By Barry Rubin*
Nothing is funnier than when someone wants to avoid an obvious conclusion.
Nothing is sadder than people being borne away on waves of wishful thinking.
Following up on rewriting the clearly extremist words of Iran’s leader on the basis of wishful thinking and reinterpreting the equally extremist words of Syria’s leader based on wishful thinking ,it is now Hamas’s turn.
Right after giving op-ed space to the shadowy Alistair Cooke—whose group even dared to publish on the Internet its plan to fool the West into thinking that radial Islamism was no threat—the New York Times has an interview with newly reelected Hamas leader Khalid Mashal on May 4.
What wisdom does he and the interviewer have for us?
First this in the avoiding obvious conclusions’ department:
“In April, only six rockets and mortar rounds were fired at Israel from Gaza, which is run by Hamas, a marked change from the previous three months, when dozens were shot, according to the Israeli military….Mr. Mashal made an effort to show that Hamas was in control of its militants as well as those of other groups, saying, `Not firing the rockets currently is part of an evaluation from the movement which serves the Palestinians’ interest.’”
Note that the reporters, Taghreed el-Khodary and Ethan Bronner, interpreted this as showing Hamas deserved praise for its restraint and respect for its ability to control its militants and others.
Here’s my interpretation: Hamas got badly beaten up by Israel during the December-January fighting and wants a break. As soon as it rebuilds, though, it will start attacking again. (See below for more on this point).
The Times interpretation: Hamas works.
My interpretation: Force works, up to a point. This idea—so basic in international affairs—is impermissible under current thinking for which only concessions (mine and yours) can solve problems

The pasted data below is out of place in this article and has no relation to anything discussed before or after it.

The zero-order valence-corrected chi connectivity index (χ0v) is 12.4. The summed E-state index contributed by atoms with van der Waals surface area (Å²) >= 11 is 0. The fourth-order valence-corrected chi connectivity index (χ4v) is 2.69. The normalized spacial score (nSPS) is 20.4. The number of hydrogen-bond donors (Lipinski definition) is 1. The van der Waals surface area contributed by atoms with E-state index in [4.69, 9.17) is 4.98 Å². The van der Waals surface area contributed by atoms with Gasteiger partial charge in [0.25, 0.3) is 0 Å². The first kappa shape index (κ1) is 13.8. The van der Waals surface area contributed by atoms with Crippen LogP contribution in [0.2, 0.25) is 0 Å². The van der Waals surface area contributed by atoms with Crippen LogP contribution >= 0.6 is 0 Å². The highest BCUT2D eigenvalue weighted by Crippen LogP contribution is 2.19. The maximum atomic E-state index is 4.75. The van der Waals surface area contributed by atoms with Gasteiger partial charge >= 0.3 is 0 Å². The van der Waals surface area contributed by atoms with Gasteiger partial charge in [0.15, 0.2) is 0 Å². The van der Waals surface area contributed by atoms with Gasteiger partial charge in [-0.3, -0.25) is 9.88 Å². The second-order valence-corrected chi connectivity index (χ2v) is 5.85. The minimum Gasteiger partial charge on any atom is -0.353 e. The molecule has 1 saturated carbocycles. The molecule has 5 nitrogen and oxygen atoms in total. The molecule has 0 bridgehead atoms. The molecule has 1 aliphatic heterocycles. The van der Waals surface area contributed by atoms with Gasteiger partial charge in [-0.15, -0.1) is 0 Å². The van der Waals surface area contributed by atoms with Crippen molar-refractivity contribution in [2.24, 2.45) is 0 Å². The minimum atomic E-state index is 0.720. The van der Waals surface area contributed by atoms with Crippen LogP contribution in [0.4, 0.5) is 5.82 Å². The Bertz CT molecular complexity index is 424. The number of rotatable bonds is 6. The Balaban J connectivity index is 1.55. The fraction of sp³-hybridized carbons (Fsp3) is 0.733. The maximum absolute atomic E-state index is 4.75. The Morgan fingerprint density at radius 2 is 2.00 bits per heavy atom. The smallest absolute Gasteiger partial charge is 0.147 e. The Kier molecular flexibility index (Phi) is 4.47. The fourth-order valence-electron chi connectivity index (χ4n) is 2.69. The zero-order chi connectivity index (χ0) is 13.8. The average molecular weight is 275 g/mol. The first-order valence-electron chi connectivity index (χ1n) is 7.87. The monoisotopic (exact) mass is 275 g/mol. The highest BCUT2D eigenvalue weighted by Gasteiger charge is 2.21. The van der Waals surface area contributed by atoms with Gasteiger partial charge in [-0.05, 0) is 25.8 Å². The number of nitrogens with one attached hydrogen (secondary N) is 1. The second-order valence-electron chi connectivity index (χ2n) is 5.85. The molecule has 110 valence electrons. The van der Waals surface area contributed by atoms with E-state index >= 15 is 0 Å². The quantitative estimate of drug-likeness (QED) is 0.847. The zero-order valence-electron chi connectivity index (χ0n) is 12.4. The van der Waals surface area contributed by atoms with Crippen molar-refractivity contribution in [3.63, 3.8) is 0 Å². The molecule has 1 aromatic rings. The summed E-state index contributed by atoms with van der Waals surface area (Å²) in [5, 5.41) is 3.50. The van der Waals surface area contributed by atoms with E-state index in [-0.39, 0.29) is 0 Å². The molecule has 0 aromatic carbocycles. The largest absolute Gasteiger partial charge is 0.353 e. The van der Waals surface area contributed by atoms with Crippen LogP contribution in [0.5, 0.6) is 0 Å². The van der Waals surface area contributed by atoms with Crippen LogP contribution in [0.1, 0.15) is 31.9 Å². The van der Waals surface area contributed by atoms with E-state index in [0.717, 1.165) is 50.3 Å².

But there’s much more here. Note how the interviewers define the war:
“In late December, Israel began a three-week invasion of Gaza, saying that it sought to stop the rockets, which land on its southern communities. About 1,300 Palestinians were killed in the invasion.”
While nominally balanced—Israel is responding to rocket attacks—these two sentences are both misleading and slanted.
Most obviously, the mention of Palestinian casualties tells readers that the poor Palestinians suffered a lot and that they aren’t much of a military threat to Israel. The article isn’t extreme—the word “civilian” isn’t thrown in—but Israeli civilian and military casualties aren’t mentioned, nor is the fact that most of the Palestinians killed soldiers (or militants or terrorists) and that the casualties were higher because Hamas hid behind Palestinian civilians and used getting its own people killed as a strategy.
Equally unmentioned is the fact that Israel didn’t want the war but it began not just because of rockets being fired—Israel generally ignored that for months—but that Hamas openly ended the ceasefire and began firing a lot more rockets. In effect, Hamas declared war and Israel defended itself.
But my main point here is not that Israel was acting in self-defense—though that’s important—but that Hamas started a war when it wanted to do so, and it will start another war when it’s ready to do so.
Don’t take my word for it. Listen to what Mashal himself said in the interview:
“Not firing the rockets currently is part of an evaluation from the movement which serves the Palestinians’ interest. After all, the firing is a method, not a goal. Resistance is a legitimate right, but practicing such a right comes under an evaluation by the movement’s leaders.”
What’s he saying? We have to eliminate this Israel-Egypt blockade and international sanctions so we can not only fix up our economy but also get more military equipment to get ready for the next round. (By the way, the phrases he uses here are very parallel to those employed by the “moderate” (well, it is more moderate but I get sick of this being exaggerated) Fatah.
Firing, he says, is a method, not a goal. And what is the goal? Wiping Israel off the map.